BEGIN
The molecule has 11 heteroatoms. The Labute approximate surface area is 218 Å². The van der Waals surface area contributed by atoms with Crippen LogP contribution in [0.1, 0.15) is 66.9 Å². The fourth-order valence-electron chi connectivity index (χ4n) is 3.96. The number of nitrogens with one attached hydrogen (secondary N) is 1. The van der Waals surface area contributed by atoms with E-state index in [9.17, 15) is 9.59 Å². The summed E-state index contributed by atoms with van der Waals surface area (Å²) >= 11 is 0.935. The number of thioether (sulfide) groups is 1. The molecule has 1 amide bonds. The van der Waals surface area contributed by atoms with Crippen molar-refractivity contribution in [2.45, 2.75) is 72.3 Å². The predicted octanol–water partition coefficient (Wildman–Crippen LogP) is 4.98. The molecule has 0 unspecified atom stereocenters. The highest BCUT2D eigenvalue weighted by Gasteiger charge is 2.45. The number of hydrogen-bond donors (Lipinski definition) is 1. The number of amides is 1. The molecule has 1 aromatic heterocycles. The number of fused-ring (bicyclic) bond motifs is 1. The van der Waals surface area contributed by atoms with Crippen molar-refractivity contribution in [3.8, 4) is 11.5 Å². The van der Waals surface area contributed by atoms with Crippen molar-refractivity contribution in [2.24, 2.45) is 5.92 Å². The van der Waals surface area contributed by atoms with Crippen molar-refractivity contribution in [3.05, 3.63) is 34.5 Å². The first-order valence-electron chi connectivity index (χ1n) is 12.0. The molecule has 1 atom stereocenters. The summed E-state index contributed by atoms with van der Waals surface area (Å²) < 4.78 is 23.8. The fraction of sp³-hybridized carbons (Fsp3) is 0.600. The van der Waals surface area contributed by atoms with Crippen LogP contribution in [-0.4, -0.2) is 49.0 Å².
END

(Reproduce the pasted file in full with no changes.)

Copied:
The molecule has 11 heteroatoms. The Labute approximate surface area is 218 Å². The van der Waals surface area contributed by atoms with Crippen LogP contribution in [0.1, 0.15) is 66.9 Å². The fourth-order valence-electron chi connectivity index (χ4n) is 3.96. The number of nitrogens with one attached hydrogen (secondary N) is 1. The van der Waals surface area contributed by atoms with E-state index in [9.17, 15) is 9.59 Å². The summed E-state index contributed by atoms with van der Waals surface area (Å²) >= 11 is 0.935. The number of thioether (sulfide) groups is 1. The molecule has 1 amide bonds. The van der Waals surface area contributed by atoms with Crippen molar-refractivity contribution in [2.45, 2.75) is 72.3 Å². The predicted octanol–water partition coefficient (Wildman–Crippen LogP) is 4.98. The molecule has 0 unspecified atom stereocenters. The highest BCUT2D eigenvalue weighted by Gasteiger charge is 2.45. The number of hydrogen-bond donors (Lipinski definition) is 1. The number of amides is 1. The molecule has 1 aromatic heterocycles. The number of fused-ring (bicyclic) bond motifs is 1. The van der Waals surface area contributed by atoms with Crippen molar-refractivity contribution in [3.8, 4) is 11.5 Å². The van der Waals surface area contributed by atoms with Crippen molar-refractivity contribution in [2.24, 2.45) is 5.92 Å². The van der Waals surface area contributed by atoms with Crippen molar-refractivity contribution in [3.05, 3.63) is 34.5 Å². The first-order valence-electron chi connectivity index (χ1n) is 12.0. The molecule has 1 atom stereocenters. The summed E-state index contributed by atoms with van der Waals surface area (Å²) < 4.78 is 23.8. The fraction of sp³-hybridized carbons (Fsp3) is 0.600. The van der Waals surface area contributed by atoms with Crippen LogP contribution in [-0.4, -0.2) is 49.0 Å².